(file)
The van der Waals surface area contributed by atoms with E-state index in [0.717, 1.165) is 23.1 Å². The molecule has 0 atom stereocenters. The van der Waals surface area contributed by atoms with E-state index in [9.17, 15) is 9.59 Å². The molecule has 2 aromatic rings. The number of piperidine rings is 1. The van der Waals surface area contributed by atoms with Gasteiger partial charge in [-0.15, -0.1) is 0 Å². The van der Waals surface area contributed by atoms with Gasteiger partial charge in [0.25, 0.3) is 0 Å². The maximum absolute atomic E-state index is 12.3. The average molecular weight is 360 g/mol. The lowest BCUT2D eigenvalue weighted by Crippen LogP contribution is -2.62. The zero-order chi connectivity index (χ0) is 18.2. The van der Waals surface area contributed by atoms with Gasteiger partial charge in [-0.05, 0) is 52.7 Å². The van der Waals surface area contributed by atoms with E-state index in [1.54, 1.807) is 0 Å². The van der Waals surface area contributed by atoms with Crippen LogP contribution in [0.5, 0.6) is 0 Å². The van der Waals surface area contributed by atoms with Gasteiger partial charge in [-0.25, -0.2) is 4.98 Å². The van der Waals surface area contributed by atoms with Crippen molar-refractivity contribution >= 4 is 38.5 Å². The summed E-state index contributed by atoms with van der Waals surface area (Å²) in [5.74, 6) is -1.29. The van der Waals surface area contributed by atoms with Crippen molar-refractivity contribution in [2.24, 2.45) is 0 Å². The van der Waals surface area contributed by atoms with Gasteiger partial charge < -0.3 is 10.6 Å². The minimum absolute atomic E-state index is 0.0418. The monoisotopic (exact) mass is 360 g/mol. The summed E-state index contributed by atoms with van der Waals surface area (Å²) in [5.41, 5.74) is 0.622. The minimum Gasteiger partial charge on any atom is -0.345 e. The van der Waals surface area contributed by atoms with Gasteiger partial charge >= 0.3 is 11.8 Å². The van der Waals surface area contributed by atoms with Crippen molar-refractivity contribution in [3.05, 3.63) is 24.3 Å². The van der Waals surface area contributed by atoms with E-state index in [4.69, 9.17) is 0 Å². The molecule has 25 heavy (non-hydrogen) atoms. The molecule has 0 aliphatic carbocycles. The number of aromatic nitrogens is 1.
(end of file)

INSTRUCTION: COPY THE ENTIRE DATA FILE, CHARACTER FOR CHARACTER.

The van der Waals surface area contributed by atoms with E-state index in [0.717, 1.165) is 23.1 Å². The molecule has 0 atom stereocenters. The van der Waals surface area contributed by atoms with E-state index in [9.17, 15) is 9.59 Å². The molecule has 2 aromatic rings. The number of piperidine rings is 1. The van der Waals surface area contributed by atoms with Gasteiger partial charge in [-0.15, -0.1) is 0 Å². The van der Waals surface area contributed by atoms with Gasteiger partial charge in [0.25, 0.3) is 0 Å². The maximum absolute atomic E-state index is 12.3. The average molecular weight is 360 g/mol. The lowest BCUT2D eigenvalue weighted by Crippen LogP contribution is -2.62. The zero-order chi connectivity index (χ0) is 18.2. The van der Waals surface area contributed by atoms with Gasteiger partial charge in [-0.05, 0) is 52.7 Å². The van der Waals surface area contributed by atoms with E-state index in [1.54, 1.807) is 0 Å². The van der Waals surface area contributed by atoms with Crippen LogP contribution in [0.5, 0.6) is 0 Å². The van der Waals surface area contributed by atoms with Gasteiger partial charge in [-0.25, -0.2) is 4.98 Å². The van der Waals surface area contributed by atoms with Crippen molar-refractivity contribution >= 4 is 38.5 Å². The summed E-state index contributed by atoms with van der Waals surface area (Å²) in [5.74, 6) is -1.29. The van der Waals surface area contributed by atoms with Crippen molar-refractivity contribution in [2.24, 2.45) is 0 Å². The van der Waals surface area contributed by atoms with Gasteiger partial charge < -0.3 is 10.6 Å². The minimum absolute atomic E-state index is 0.0418. The monoisotopic (exact) mass is 360 g/mol. The summed E-state index contributed by atoms with van der Waals surface area (Å²) in [5.41, 5.74) is 0.622. The minimum Gasteiger partial charge on any atom is -0.345 e. The van der Waals surface area contributed by atoms with Gasteiger partial charge >= 0.3 is 11.8 Å². The van der Waals surface area contributed by atoms with Crippen molar-refractivity contribution in [3.05, 3.63) is 24.3 Å². The van der Waals surface area contributed by atoms with E-state index in [4.69, 9.17) is 0 Å². The molecule has 25 heavy (non-hydrogen) atoms. The molecule has 0 aliphatic carbocycles. The number of aromatic nitrogens is 1.